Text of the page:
Cantor Futures Exchange seeks to amend rules for restricting trading privileges

Maria Nikolova

The Exchange insists that it will exercise its authority to deny or restrict access only in instances where immediate action is necessary.

Cantor Futures Exchange, licensed as a Designated Contract Market by the US Commodity Futures Trading Commission (CFTC), is seeking to amend its rules concerning its authority to deny access to any participant or authorized trader to the exchange.

The proposed changes, outlined in a submission with the CFTC, concern CX Rule III-6 and CX Rule VII-18.

CX Rule III-6 allows the Board of Directors of the Exchange to suspend, revoke, limit, condition, restrict or qualify the trading privileges of a participant or an authorized trader if such an action is in the best interests of the Exchange. This rule is about to be removed, as CX is concerned that the rule might be misunderstood or misapplied in its broad language.

CX Rule VII-18 will be amended to make clear that any action to deny access should be taken only in cases where immediacy of such an action is vital. For instance, to address issues relating to the integrity of the operation of the Trading System. CX notes that these actions are of limited duration and may not be used to deny or limit access indefinitely. Appeal procedures will also apply in such cases.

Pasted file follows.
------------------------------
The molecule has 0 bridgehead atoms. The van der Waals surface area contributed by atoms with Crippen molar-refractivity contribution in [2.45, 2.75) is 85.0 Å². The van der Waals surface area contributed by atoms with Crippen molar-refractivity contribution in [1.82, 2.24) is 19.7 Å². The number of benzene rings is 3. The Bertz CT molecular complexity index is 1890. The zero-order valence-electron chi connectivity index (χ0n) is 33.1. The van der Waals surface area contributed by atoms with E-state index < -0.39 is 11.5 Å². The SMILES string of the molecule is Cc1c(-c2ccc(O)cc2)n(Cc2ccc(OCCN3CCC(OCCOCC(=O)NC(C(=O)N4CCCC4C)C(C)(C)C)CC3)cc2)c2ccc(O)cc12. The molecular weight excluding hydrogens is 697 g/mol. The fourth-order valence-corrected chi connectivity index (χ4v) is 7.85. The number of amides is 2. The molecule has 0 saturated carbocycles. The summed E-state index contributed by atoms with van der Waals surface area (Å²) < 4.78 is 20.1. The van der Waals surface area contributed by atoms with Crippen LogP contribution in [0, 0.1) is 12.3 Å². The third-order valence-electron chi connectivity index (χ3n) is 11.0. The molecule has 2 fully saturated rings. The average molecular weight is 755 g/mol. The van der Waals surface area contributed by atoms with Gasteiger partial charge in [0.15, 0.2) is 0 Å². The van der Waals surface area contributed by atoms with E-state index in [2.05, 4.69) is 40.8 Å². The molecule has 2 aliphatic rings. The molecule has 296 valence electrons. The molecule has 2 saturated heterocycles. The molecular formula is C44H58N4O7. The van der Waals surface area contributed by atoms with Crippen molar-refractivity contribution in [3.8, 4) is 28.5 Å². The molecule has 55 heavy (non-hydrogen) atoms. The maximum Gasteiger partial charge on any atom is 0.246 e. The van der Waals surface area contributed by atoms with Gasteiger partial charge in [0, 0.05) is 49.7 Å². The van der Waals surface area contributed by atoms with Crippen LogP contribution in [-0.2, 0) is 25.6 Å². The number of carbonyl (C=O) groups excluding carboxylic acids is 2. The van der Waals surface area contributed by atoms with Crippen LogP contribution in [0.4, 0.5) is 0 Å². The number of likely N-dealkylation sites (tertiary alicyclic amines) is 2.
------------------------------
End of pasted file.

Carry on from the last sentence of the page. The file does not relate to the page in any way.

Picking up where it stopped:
The submission by Cantor Exchange is made just a couple of weeks after another licensed binary options exchange in the United States – North American Derivatives Exchange, Inc. (Nadex), a subsidiary of IG Group Holdings plc (LON:IGG), also filed a submission with the CFTC over proposed changes to its Rule 3.6 (Rejection of Applicant). As reported by FinanceFeeds, the changes permit Nadex to limit trading privileges in instances where, although no Rule violation that could lead to disciplinary action may have occurred, Nadex has determined that the limitation is necessary to minimize risk and protect the Exchange, the market, and/or its Members.

In its submission, Cantor Exchange noted that it “rejects any notion that it may terminate a participant’s access on an informal or discretionary basis.”

“CX exercises its summary access denial authority only in cases where immediacy of action is necessary, such access denials are of limited duration, and the access limitation operates within the larger disciplinary process, with full due process rights”, the company says.

The changes to the rules are set to come into effect on May 19, 2017.

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